A little over a month after the Helge Ingstad sank after colliding with a tanker in a Norwegian fjord, the Norwegian military has released footage from the submerged frigate.
The warship was rammed by a Malta-flagged tanker in the early morning hours of Nov. 8, 2018, in the port of Sture, north of Bergen, which is Norway’s second-largest city.
The frigate displaces 5,290 tons, and the tanker displaces over 62,500 tons when empty. But when the tanker is fully loaded, as it was at the time of the collision, that jumps to about 113,000 tons, more than an aircraft carrier. The collision tore a large hole in the starboard side of the frigate’s hull, which caused other compartments to flood.
Footage released by the Norwegian military, which you can see below, shows the damage sustained by the frigate.
A Norwegian rescue official said at the time of the collision that the frigate was “taking in more water than they can pump out. There is no control over the leak and the stern is heavily in the sea.”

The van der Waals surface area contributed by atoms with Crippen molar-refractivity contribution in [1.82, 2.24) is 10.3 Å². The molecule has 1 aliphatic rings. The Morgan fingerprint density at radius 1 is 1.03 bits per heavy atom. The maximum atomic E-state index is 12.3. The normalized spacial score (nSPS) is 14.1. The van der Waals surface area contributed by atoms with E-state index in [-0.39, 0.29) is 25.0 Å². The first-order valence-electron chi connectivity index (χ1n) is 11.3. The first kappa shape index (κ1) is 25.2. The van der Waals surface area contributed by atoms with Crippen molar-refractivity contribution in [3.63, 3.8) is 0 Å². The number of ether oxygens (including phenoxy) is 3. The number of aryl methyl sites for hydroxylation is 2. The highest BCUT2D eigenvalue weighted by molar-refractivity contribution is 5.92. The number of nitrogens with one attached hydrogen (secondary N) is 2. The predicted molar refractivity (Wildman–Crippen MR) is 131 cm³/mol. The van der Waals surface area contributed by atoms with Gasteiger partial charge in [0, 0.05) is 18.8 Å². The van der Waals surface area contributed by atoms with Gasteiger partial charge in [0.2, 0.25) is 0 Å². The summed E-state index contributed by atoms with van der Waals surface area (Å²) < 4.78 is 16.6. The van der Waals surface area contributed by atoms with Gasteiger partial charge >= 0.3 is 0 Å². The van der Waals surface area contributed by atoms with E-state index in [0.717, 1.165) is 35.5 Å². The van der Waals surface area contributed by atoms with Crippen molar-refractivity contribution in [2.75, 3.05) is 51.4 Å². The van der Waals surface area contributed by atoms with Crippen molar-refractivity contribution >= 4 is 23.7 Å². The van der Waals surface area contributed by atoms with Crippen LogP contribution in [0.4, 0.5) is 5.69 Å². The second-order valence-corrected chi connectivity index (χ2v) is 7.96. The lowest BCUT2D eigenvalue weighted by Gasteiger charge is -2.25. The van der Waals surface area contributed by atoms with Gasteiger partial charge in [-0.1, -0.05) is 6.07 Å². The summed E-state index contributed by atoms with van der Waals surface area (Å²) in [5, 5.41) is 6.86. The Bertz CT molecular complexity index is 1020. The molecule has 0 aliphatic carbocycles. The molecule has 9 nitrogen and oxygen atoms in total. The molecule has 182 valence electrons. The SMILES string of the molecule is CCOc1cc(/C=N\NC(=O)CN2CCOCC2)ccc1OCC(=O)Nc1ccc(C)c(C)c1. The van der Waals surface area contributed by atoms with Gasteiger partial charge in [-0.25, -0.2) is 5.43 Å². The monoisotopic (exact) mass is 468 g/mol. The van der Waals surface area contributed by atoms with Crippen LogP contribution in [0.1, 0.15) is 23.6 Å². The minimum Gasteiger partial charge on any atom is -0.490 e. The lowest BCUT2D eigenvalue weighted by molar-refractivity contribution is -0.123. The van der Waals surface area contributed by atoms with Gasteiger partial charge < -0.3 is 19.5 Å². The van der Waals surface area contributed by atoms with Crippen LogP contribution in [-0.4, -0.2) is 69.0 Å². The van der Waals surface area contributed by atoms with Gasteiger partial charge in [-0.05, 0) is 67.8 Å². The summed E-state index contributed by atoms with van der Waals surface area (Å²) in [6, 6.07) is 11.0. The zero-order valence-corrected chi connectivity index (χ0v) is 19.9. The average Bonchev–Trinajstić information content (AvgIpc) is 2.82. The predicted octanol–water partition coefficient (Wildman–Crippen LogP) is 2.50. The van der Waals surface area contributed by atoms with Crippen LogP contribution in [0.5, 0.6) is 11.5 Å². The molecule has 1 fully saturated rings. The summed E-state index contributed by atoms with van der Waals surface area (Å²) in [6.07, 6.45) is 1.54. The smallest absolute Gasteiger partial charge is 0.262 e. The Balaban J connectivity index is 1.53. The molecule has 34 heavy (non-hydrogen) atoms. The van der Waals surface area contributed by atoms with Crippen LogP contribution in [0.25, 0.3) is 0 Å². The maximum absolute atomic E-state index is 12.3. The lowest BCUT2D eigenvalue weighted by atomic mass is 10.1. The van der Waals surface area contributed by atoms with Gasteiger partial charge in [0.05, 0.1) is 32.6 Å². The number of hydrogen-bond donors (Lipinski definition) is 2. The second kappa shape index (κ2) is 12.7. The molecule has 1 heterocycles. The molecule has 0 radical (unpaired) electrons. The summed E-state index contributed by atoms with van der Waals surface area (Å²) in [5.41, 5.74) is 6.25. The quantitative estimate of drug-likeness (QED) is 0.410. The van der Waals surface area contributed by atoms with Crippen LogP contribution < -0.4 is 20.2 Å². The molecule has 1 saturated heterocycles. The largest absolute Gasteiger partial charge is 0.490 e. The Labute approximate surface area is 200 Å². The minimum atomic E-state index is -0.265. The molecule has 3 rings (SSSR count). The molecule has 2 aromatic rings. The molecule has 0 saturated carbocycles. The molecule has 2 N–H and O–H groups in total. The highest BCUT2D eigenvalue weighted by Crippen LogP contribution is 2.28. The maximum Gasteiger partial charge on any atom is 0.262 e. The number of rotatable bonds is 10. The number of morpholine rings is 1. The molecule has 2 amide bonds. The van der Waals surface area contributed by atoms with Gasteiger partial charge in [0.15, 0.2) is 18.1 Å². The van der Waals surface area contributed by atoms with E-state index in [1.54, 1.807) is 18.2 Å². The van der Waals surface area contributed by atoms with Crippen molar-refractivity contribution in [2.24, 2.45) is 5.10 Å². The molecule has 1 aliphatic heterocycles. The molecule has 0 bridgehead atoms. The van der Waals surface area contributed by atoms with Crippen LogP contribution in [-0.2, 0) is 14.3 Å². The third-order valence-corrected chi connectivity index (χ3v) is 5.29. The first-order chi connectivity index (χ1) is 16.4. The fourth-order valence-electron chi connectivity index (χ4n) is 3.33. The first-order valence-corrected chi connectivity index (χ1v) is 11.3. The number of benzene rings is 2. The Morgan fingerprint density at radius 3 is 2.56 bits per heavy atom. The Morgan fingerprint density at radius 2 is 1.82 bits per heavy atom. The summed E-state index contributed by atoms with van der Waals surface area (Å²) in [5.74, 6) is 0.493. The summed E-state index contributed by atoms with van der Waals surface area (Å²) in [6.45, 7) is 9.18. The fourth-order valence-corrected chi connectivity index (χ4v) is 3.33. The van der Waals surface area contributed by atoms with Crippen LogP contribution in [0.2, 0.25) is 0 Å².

According to a preliminary report released at the end of November 2018, control of the frigate’s rudder and propulsion systems was lost, which caused the ship to drift toward the shore, where it ran aground about 10 minutes after the collision.
Recovery operations for the Helge Ingstad on Nov. 28, 2018.
(Norwegian armed forces photo)
Running aground prevented it from sinking in the fjord, but later, a wire used to stabilize the sunken vessel snapped, allowing it to sink farther. Only the frigate’s top masts remain above the surface.